1. ‘Bird Breeder’s Lung’
Initial, short term indications that you may be allergic to dust from the feathers and droppings of birds are tightness in the chest, regular headaches and breathlessness. These symptoms will disappear if you avoid exposure to the allergens, however if you do not take measures to protect yourself, long term serious illness may develop. Disorders such as asthma, bronchitis and ‘Bird Breeder’s Lung’ are potentially life-threatening and pose a risk to your employment. As an employer, you must supply protective equipment to your staff to ensure compliance to health and safety regulations.
2. Lone working
Considerations must be paid to the employee who is expected to work alone. These should include; assessing the risk of violence, manual handling, medical suitability to be alone and specific environmental risks associated with the duties. In addition to these considerations, procedures should be put in place for keeping in touch with supervisors and raising the alarm should it be necessary. It would be advantageous to avoid lone working conditions, but where this is not possible, emergency procedures should planned, practiced and regularly evaluated.
3. Gas brooders
Where gas brooders are put in place a suitable and adequate air flow and ventilation system must also be in place. There is a reasonable risk to bird breeders of carbon monoxide poisoning when gas brooders are in use. The Health and Safety Executive issued specific warnings on this risk: http://www.hse.gov.uk/press/2007/gnnsco04007.htm. Flame failure devices should also be inspected and reported if any defects are found. These devices prevent the escape of un-burned fuel into the environment, reducing the risk of ignition and suffocation.
4. Lyme disease
Lyme disease is contracted via a bite from an infected tick. The initial symptoms are treated easily with antibiotics and can identified as a faint ring shaped rash around the site of the bite, developing into intermittent flu-like symptoms. Left untreated Lyme disease can become a very serious illness.
5. Weil’s disease – leptospirosis
This illness is contracted from contact between cuts and abrasions and the infected urine of rats. High risk areas include feed stores, hay and straw storage facilities and farm bird enclosures. Symptoms to be aware of include feverishness and headaches and left untreated may be fatal. Employers should make all staff aware of the hazards and issue leptospirosis medical contact cards to all staff that are at risk.
6. Off road transport
Training should be provided, particularly if the terrain is steep sloped or especially rough, or when the employee will be towing loads. All safety equipment must be provided by the employer and meet specific standards. It is the responsibility of the employee to make use of it, for example wearing seatbelts and helmets. Vehicles must be kept in good working order and comply to licensing laws and when trailing loads behind vehicles such as quad bikes, the employee must not exceed the safety guidelines provided in training.
7. Steam cleaners and pressure washers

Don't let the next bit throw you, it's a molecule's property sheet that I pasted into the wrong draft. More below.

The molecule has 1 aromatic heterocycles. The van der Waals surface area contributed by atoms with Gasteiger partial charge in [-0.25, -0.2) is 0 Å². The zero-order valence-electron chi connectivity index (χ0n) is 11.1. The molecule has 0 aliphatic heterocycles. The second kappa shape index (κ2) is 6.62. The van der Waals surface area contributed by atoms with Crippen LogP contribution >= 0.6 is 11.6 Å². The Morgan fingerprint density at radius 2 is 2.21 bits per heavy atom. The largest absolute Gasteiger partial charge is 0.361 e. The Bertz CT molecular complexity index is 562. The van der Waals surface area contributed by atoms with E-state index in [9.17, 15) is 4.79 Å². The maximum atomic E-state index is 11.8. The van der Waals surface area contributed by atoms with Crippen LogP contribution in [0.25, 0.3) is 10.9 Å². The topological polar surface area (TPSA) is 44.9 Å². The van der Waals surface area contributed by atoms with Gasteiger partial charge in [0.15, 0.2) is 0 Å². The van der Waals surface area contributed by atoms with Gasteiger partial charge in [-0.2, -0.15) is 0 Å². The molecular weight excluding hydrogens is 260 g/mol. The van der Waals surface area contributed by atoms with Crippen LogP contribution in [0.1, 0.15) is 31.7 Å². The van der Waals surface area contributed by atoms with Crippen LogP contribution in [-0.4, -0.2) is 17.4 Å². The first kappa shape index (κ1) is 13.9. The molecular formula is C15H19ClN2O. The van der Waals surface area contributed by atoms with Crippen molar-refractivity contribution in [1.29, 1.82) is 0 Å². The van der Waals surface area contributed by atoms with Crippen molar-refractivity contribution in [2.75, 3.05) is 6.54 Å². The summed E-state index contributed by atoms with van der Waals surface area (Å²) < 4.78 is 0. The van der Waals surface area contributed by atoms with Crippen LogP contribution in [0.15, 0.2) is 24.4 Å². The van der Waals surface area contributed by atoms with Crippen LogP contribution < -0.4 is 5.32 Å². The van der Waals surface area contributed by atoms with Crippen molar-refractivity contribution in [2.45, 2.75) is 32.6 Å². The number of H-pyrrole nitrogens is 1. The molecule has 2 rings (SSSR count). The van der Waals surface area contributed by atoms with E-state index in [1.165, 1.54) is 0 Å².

Electrical equipment that use water pose risks of electrocution to the operator. Steam cleaners and pressure washers should be used with a circulating current earth monitoring device, or a residual current device (RCD) sometimes called an ELCB. These devices should be fitted at the mains supply point, protected by a waterproof cover. Regular inspections of the earthing devices, cables, switches and connectors should be made, checking they are watertight and un-damaged. PAT checks should be up to date and certified with date stickers on all electrical appliances.
8. Electrical safety
Other than making sure PAT check procedures are followed, the user of electrical equipment must ensure the appliance is fit for purpose – that it is suitable for use in the chosen environment. It is the responsibility of the user to perform visual checks over the cables, switches and connections before each use and that any defects are reported immediately.
9. Personal protection equipment (PPE)
Clothing offering protection from the weather and from specific hazards such as guns and respiratory illness legally required to be provided by you as an employer. If the staff are to be working in exposed environments such as moorland, emergency survival equipment should also be provided. All PPE must be kept in good condition and stored correctly and any instructions for the use must be followed.
The law on safe use of guns sates that ‘employers and people who conduct an undertaking involving the use of guns have a legal duty under the Health and Safety at Work Act 1974 to take all reasonably practicable measures so that no one is put at risk’. The safe use of guns is imperative and is detailed in the Health and Safety executive’s document: http://www.hse.gov.uk/pubns/ais43.pdf.
The essential reason for highlighting these main points is to make you, as an employer of farm and estate staff aware of the main risks your employees could be under, when working for you. It is also essential that your business is compliant to Health and Safety law at all times to protect the safety and wellbeing of your staff.
The risks detailed in this blog are not the only risks associated with rearing farm birds. The Health and Safety Executive Document, ‘Game Keeping and Deer Farming’, goes into greater detail and can be found here: http://www.hse.gov.uk/pubns/indg177.pdf